Tyndall Air Force Base Hurricane Michael Recovery Industry Day #3: Construction Materials and Methods Focused Panel Discussion (PART 1 of 2)
(4 Points, IAC Acoustics, Insular Corp, Gigacrete, ICON)
Industry Day is a collaborative effort where senior military and business leaders come together to discuss innovations and the future of Tyndall Air Force Base and the impact to the community. We realize there is no better way to rebuild Tyndall AFB without a partnership that includes both the local community and Industry. This is our third Industry Day in what we hope will be a series of exchanges to help identify innovative ways to move forward as we rebuild Tyndall together. On behalf of the Air Force we are pleased that you have taken time away from your busy schedules to assist us with the rebuild at one of the Air Force’s most important bases in its inventory.
Industry Day was held at Florida State University – Panama City’s Holley Academic Center, Panama City, Florida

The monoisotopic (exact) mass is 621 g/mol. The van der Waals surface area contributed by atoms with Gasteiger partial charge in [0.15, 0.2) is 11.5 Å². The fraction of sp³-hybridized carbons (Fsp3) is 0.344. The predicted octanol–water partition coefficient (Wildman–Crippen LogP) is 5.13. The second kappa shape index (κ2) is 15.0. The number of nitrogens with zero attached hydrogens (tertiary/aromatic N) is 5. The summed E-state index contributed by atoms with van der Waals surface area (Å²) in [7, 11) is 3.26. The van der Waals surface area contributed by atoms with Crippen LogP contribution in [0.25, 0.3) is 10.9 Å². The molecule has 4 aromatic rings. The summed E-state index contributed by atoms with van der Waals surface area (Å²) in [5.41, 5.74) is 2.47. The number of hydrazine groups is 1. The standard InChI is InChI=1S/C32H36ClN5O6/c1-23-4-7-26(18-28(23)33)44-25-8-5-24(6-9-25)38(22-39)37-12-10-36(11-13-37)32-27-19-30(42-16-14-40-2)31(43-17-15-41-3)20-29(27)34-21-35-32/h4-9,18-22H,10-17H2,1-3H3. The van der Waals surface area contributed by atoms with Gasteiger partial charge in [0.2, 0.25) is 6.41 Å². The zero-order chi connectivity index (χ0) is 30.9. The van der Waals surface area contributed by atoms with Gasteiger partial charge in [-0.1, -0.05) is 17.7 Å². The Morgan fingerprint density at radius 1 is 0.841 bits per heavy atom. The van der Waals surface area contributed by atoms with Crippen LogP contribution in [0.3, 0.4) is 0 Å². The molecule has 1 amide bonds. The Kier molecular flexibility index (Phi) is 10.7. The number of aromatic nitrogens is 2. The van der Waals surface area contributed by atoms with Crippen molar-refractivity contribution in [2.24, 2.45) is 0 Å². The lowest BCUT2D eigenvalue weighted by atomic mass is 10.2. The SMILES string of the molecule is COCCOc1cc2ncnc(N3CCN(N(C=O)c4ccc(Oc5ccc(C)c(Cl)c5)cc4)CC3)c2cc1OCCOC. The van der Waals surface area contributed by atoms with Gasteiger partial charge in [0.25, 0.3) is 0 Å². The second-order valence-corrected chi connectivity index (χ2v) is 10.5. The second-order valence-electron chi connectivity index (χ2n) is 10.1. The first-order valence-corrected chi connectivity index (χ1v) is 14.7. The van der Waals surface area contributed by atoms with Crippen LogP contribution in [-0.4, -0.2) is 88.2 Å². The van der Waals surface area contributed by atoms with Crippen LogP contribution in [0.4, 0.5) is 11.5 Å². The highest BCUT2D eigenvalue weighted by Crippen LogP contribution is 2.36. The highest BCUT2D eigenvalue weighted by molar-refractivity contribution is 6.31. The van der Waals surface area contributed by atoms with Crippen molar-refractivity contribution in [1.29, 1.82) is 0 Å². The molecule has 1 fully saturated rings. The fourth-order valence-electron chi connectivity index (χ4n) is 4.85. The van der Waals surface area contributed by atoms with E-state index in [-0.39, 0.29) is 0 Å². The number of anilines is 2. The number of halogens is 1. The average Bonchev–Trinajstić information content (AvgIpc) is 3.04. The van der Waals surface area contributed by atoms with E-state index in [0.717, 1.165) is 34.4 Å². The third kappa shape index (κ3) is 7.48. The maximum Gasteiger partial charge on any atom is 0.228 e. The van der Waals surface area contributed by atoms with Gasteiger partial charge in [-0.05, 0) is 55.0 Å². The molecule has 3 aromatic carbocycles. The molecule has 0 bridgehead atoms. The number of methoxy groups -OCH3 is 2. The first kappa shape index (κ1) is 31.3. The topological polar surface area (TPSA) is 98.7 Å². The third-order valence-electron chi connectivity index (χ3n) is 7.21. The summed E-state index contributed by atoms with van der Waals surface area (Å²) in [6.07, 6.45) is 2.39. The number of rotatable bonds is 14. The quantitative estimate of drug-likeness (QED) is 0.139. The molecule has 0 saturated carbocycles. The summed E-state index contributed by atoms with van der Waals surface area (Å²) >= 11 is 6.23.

Welcome back. We’re now going to begin our panel discussion focused on construction materials and methods. Each panelist will give 10- to 15-minute presentation. Just a reminder, we do have a timer in the house to keep everything flowing. Following all the presentations, we’ll open the floor up once again for questions and answers. And we’ve got these folks up here on the stage. We have Jon Willette of 4 Points. He’s the Principal of 4 Points Development. Jerry Clancy of IAC Acoustics. Mr. Clancy is working with IAC Acoustics to bring a user perspective in defining modular SCIF requirements. James Quinn of Insular Corp. is the President and CEO of Insular Corp, an insulated steel framing system manufacturer. Andrew Dennis represents GigaCrete, and is an architect, industrial engineer, and the Chairman and founder of GigaCrete, Inc. He will be sharing ideas on modular, high-performance, green building materials. Evan Loomis of ICON, which is actually the only company that’s easy to say here. (laughs) Of ICON, he is the co-founder of the Austin-based startup, ICON, the construction technologies company leading the way into the future of human shelter and home building using 3D printing and other scientific and technological breakthroughs. And when they’re concluded with their briefings, we’ll open the floor up to questions and answers. And I’d like to welcome to the stage, John Willett of 4 Points. (audience applauding) (people mumbling)